Saying that a 1:1 macro lens becomes a 1.5:1 on APS-C is akin to saying that a 100mm lens becomes a 150mm lens. In actual fact, the focal length (or magnification ratio in the case of a macro lens) doesn't change - only the field of view changes.
01-30-2009, 06:11 AM   #26
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Thanks Sean, for both posts. That's exactly what's going on.
01-30-2009, 07:44 AM   #27
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QuoteOriginally posted by Sean Nelson Quote
Miserere is correct regarding depth of field for macro shots. The reason for this is that you move closer or further to get the same subject size in the image frame - therefore the greater depth of field you'd usually see with a wide lens is countered by the fact you have to be closer to the subject. This means that focal length and distance cancel each other out and the only thing that remains to control DOF is the aperture.
You are changing the distance. This is straight up algebra. For a 35mm lens to have the same DOF as a 105mm lens at the same aperture, the distance has to change.

QuoteOriginally posted by Sean Nelson Quote
. . .
Saying that a 1:1 macro lens becomes a 1.5:1 on APS-C is akin to saying that a 100mm lens becomes a 150mm lens. In actual fact, the focal length (or magnification ratio in the case of a macro lens) doesn't change - only the field of view changes.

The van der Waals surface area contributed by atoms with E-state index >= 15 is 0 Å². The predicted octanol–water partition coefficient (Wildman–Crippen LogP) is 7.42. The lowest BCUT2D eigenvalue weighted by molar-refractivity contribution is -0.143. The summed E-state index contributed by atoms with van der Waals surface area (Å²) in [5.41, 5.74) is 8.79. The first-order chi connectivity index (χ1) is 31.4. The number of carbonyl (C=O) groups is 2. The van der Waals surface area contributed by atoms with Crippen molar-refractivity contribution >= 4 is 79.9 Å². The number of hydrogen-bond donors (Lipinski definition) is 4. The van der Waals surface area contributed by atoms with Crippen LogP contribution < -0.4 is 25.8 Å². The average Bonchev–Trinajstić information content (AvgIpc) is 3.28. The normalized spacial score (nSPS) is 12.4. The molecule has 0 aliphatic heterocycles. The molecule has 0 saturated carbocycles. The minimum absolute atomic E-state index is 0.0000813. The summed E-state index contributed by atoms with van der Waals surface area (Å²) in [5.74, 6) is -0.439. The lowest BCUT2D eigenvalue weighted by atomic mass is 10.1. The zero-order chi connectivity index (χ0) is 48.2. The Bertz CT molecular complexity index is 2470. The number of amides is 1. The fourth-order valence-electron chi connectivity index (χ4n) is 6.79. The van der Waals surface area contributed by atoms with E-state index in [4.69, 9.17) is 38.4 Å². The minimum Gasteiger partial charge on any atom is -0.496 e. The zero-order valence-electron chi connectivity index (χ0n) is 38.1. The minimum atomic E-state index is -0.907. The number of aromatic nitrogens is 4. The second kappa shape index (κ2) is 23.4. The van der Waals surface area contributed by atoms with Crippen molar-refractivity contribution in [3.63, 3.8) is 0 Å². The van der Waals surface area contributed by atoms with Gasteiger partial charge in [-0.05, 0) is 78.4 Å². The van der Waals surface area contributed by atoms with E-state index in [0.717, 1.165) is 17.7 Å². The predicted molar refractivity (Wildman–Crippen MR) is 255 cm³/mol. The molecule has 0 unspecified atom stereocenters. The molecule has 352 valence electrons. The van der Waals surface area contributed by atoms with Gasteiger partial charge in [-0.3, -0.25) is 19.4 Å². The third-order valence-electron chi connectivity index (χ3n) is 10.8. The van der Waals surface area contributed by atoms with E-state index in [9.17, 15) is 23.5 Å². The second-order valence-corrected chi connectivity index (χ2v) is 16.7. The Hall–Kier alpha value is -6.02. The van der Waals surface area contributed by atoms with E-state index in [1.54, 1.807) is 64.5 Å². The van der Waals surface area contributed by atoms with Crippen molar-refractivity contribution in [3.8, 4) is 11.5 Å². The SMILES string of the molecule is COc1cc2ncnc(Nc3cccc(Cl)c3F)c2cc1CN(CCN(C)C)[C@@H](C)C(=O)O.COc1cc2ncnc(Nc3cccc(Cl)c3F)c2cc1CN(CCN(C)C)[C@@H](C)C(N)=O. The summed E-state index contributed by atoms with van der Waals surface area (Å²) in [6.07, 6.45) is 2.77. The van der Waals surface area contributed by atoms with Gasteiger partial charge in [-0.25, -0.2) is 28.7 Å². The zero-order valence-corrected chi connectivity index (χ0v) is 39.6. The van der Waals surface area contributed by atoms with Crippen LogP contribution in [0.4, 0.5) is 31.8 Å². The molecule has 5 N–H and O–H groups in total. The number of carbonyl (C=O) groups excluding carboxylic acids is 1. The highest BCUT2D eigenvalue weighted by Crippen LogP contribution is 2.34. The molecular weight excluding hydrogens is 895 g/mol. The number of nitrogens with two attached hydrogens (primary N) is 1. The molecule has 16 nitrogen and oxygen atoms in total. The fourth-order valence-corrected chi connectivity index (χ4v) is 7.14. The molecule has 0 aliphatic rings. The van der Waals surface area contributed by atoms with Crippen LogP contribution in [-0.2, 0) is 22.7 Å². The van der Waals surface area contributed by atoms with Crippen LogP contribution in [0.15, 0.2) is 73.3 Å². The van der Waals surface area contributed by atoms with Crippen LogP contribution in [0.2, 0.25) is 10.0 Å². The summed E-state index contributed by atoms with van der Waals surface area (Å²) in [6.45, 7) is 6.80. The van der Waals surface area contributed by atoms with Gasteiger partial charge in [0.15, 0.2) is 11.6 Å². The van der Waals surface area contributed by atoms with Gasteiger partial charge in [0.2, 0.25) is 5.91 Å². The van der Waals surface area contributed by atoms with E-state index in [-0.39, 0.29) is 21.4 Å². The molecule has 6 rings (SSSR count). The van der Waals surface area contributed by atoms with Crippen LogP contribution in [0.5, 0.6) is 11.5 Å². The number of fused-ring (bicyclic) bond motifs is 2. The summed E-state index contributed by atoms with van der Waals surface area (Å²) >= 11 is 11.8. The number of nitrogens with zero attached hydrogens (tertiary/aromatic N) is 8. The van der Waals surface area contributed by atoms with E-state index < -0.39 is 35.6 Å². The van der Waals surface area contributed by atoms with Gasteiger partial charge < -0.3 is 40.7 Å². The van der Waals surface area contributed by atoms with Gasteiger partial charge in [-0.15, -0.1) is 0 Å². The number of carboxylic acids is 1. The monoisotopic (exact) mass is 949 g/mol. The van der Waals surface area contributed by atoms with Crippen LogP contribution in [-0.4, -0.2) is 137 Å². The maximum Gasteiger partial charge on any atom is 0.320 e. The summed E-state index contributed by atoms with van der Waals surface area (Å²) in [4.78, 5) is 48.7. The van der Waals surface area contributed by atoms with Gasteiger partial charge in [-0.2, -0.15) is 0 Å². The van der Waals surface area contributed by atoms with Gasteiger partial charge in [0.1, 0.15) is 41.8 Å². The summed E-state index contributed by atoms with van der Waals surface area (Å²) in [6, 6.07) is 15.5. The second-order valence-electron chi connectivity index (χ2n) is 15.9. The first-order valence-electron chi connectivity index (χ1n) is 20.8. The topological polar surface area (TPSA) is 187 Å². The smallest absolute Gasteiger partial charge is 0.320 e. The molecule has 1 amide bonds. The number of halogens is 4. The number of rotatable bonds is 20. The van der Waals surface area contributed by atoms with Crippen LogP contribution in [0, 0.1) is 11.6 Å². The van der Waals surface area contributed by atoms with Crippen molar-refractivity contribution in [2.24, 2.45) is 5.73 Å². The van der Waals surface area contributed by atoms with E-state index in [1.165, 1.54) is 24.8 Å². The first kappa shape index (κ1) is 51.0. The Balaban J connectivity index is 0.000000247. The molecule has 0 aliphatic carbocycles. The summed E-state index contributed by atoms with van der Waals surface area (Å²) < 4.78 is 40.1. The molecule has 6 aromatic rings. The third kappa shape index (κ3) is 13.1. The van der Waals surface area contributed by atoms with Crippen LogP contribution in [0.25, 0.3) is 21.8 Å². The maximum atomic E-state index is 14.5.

You are correct on the sensor. What it changes is the angle of view.

QuoteOriginally posted by Miserere Quote
Thanks Sean, for both posts. That's exactly what's going on.
This is straight up algebra. For a 35mm lens to have the same DOF as a 105mm lens at the same aperture, the distance has to change.
If they were the same, the distance would be the same!
01-30-2009, 08:15 AM   #28
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QuoteOriginally posted by Blue Quote
This is straight up algebra. For a 35mm lens to have the same DOF as a 105mm lens at the same aperture, the distance has to change.